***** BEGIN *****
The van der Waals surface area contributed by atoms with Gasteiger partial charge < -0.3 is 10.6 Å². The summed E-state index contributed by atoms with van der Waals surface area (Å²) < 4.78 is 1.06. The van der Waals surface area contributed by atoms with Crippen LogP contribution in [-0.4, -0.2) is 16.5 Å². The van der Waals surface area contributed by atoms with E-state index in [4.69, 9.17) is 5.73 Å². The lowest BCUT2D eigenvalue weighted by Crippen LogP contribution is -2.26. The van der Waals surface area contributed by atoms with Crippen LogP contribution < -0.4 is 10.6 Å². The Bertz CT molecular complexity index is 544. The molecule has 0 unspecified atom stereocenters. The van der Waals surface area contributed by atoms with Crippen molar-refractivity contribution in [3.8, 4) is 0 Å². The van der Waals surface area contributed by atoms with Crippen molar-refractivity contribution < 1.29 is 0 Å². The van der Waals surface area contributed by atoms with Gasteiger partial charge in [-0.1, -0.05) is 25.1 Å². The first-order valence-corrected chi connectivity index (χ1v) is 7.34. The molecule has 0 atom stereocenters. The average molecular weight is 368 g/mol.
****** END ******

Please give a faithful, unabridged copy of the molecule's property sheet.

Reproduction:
The van der Waals surface area contributed by atoms with Gasteiger partial charge < -0.3 is 10.6 Å². The summed E-state index contributed by atoms with van der Waals surface area (Å²) < 4.78 is 1.06. The van der Waals surface area contributed by atoms with Crippen LogP contribution in [-0.4, -0.2) is 16.5 Å². The van der Waals surface area contributed by atoms with E-state index in [4.69, 9.17) is 5.73 Å². The lowest BCUT2D eigenvalue weighted by Crippen LogP contribution is -2.26. The van der Waals surface area contributed by atoms with Crippen LogP contribution < -0.4 is 10.6 Å². The Bertz CT molecular complexity index is 544. The molecule has 0 unspecified atom stereocenters. The van der Waals surface area contributed by atoms with Crippen molar-refractivity contribution in [3.8, 4) is 0 Å². The van der Waals surface area contributed by atoms with Crippen molar-refractivity contribution < 1.29 is 0 Å². The van der Waals surface area contributed by atoms with Gasteiger partial charge in [-0.1, -0.05) is 25.1 Å². The first-order valence-corrected chi connectivity index (χ1v) is 7.34. The molecule has 0 atom stereocenters. The average molecular weight is 368 g/mol.